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Climate and Sustainability

Evanston is committed to taking decisive action to limit climate change and to help the community adapt to the effects of the changing climate. To that end, our Climate Action and Resilience Plan sets appropriately ambitious goals: to be a carbon neutral and zero waste community by 2050.

Over the next four years, our actions should focus on the interim goals CARP set for target years 2025 and 2035. These include the following:

Increase our waste diversion rate to 50% by 2025. (Current rate is 23%.)
Action step: Waste Reduction Coordinator hired to work with commercial customers to increase waste diversion and thereby reduce disposal costs.

Reduce building energy use by 25% by 2025 (from 2005 levels).
Action steps: Update building codes to transition to net-zero greenhouse gas emissions standards. Help residents/businesses implement energy efficiency improvements and reduce utility bills.

Achieve 100% renewable electricity community-wide by 2030.
Action step. Enlist Northwest Municipal Conference communities in advocating with the state legislature to expand municipal aggregation to include larger businesses and commercial entities.

Recent initiatives  

Environmental Justice Resolution. This policy is designed to ensure that every resident has equitable access to our environmental assets, equal protection from environmental hazards, and an opportunity to play a meaningful role in making decisions that affect the quality of life. Representing Citizens’ Greener Evanston, I served for two years on the committee formed in 2014 to draft an EJ policy for Evanston. After more than five years of work, the EJ Resolution was approved by the City Council in September 2020.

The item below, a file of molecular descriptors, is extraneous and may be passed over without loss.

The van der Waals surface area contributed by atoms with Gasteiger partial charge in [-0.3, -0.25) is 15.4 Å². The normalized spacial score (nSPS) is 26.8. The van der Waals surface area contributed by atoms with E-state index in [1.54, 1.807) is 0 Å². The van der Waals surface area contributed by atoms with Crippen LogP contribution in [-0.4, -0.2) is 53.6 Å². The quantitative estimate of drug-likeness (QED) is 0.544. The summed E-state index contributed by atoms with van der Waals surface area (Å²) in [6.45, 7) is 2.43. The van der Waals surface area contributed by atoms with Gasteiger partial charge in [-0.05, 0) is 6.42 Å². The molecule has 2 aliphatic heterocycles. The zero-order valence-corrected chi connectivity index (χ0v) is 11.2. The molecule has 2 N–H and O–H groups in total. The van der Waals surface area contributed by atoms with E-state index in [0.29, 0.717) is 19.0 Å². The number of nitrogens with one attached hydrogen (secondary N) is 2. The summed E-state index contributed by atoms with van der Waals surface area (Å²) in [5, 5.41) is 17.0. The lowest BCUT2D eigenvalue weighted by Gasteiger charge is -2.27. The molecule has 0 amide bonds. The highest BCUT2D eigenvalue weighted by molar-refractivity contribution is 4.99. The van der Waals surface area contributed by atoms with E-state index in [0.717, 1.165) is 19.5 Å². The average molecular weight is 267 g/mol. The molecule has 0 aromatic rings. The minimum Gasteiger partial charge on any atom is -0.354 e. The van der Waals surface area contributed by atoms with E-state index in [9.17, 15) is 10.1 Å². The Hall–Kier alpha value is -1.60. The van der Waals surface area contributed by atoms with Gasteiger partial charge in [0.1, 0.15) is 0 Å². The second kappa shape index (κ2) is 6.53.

Natural Areas Ordinance.  Approved in December 2020, this ordinance implements a CARP action step: to protect, conserve, and expand natural areas throughout the city. It recognizes the tremendous work that volunteers already invest in stewarding such areas as the Ladd Arboretum, the Clark Street Beach Bird Sanctuary, sections of Harbert-Payne and Twiggs Parks, and the Habitat Garden at the Civic Center.

In progress

Leaf-blowers.  I am working with members of the Environment Board, Council colleagues, and City staff on a strategy to phase out entirely the use of fossil-fuel powered leaf blowers and landscaping equipment.